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Lenovo celebrates the 20th anniversary of the ThinkPad

Lenovo is celebrating the 20th anniversary of the ThinkPad brand with two new products that are aimed at business users. The ThinkPad X1 Carbon is Lenovo's most recent vision for the ultrabook platform while the ThinkPad Tablet 2 is an x86 based touch-enabled device for Windows 8.
 
As its name implies, the ThinkPad X1 Carbon makes extensive use of carbon fiber to enhance strength while still providing a lightweight platform for business travelers (it weighs less than three pounds). The machine packs in a 14" display (1600 x 900), third-generation Intel Core processors, RapidCharge technology (allows the battery to recover up to 80 percent of its capacity within 35 minutes), glass touchpad, and built-in 3G connectivity.
 
The ThinkPad X1 Carbon comes with the usual array of ports including two USB ports (only one of which is USB 3.0), a 4-in-1 media reader, and mini DisplayPort.


Lenovo ThinkPad X1 Carbon
 
“Very few brands are fortunate enough to become an industry icon with loyal fans who are passionate about each generation of ThinkPad products,” said Peter Hortensius, president, Think Product Group, Lenovo. “With that in mind, we’re excited to debut the ThinkPad X1 Carbon, the pinnacle of our ongoing quest to push the boundaries on great design and engineering. It meets the demand for an extremely thin and light laptop with the performance users need to accomplish their professional and business goals.”
 
The ThinkPad X1 Carbon starts at $1,299 and will be available later this month from Lenovo.com.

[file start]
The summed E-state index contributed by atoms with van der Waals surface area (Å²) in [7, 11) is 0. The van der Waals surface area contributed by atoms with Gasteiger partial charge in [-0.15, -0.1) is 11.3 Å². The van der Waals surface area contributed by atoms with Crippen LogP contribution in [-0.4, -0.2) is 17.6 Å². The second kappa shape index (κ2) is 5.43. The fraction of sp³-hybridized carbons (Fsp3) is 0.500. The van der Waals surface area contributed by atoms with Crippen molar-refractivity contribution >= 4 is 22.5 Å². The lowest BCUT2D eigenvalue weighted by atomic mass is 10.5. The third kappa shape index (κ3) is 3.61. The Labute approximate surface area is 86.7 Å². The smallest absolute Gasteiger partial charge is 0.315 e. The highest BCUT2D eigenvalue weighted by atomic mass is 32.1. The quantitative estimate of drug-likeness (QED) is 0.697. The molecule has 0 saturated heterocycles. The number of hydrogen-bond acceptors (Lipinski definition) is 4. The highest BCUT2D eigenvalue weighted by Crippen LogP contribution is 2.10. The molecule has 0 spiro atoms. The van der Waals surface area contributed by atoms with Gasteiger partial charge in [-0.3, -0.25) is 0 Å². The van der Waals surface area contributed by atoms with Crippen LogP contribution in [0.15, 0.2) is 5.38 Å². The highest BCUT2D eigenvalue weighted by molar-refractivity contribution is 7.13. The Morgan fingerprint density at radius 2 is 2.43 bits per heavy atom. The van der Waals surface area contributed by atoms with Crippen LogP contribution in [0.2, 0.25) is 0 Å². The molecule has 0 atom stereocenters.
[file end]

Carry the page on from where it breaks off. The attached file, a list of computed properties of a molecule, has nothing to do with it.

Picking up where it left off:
The ThinkPad Tablet 2 is built on the tried-and-true formula of a 10.1" screen (1366x768), 10-hour battery life, and a relatively thin profile (0.39" thick). The tablet will be powered by Intel processors (sorry, ARM) and will come in Wi-Fi, 3G, and 4G LTE models. The ThinkPad Tablet 2 will also be available with a keyboard dock that features Lenovo's redesigned keyboard layout (for better or worse).


Lenovo ThinkPad Tablet 2
 
The ThinkPad Tablet 2 will be available in October to coincide with the launch of Windows 8. Pricing will be revealed at that time.

Source: Lenovo



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RE: .
By rudy on 8/9/2012 4:44:40 AM , Rating: 3
But how much does it affect the battery life? A 10 inch display is a 10 inch same surface to light. I dont know why you need much more back lighting, then there is the resolution. I would be surprised if 2D workloads really affect battery life that much. How about how much batter it takes to do alot more scrolling?


RE: .
By Souka on 8/9/2012 11:57:38 AM , Rating: 2
Higher resolution affects battery life by:

1. Need stronger backlight to achieve equivalent brightness level of a lower resolution backlight.

2. More pixels = more power draw to iluminate those pixels.

3. As noted above, higher resolutoin results in the CPU/GPU working harder, especially playing games at native resolution.

These three factors are the biggest impact to using a high resolution panel screen.


RE: .
By Mint on 8/12/2012 10:18:13 AM , Rating: 2
Aside from #3 (which is actually the least important factor), you didn't really explain it well.

Basically, the thin film transistor and capacitor needed for each pixel is not particularly tranparent, and even the ITO lines absorb a decent amount of light. Finally, there's a minimum space needed between pixel electrodes, so more pixels means more wastage.

Add it all up, and high DPI panels probably only let ~5% of the backlight through even with a white image.


RE: .
By Solandri on 8/9/2012 6:03:45 PM , Rating: 2
quote:
A 10 inch display is a 10 inch same surface to light. I dont know why you need much more back lighting,

In between the transparent subpixels in an LCD pixel, there's a certain amount of opaque space needed for borders and wire traces. The minimum width of these is pretty much the same regardless of your resolution or display size. This means that on a higher res screen, the transparent subpixels must get smaller while these opaque regions remain the same size. So a greater percentage of the display area is taken up by these opaque regions on a high-res screen.

Consequently you need a brighter backlight on a high-res screen for the screen to have the same brightness as a low-res screen. Or if you use the same backlight for both, the high-res screen will appear dimmer.


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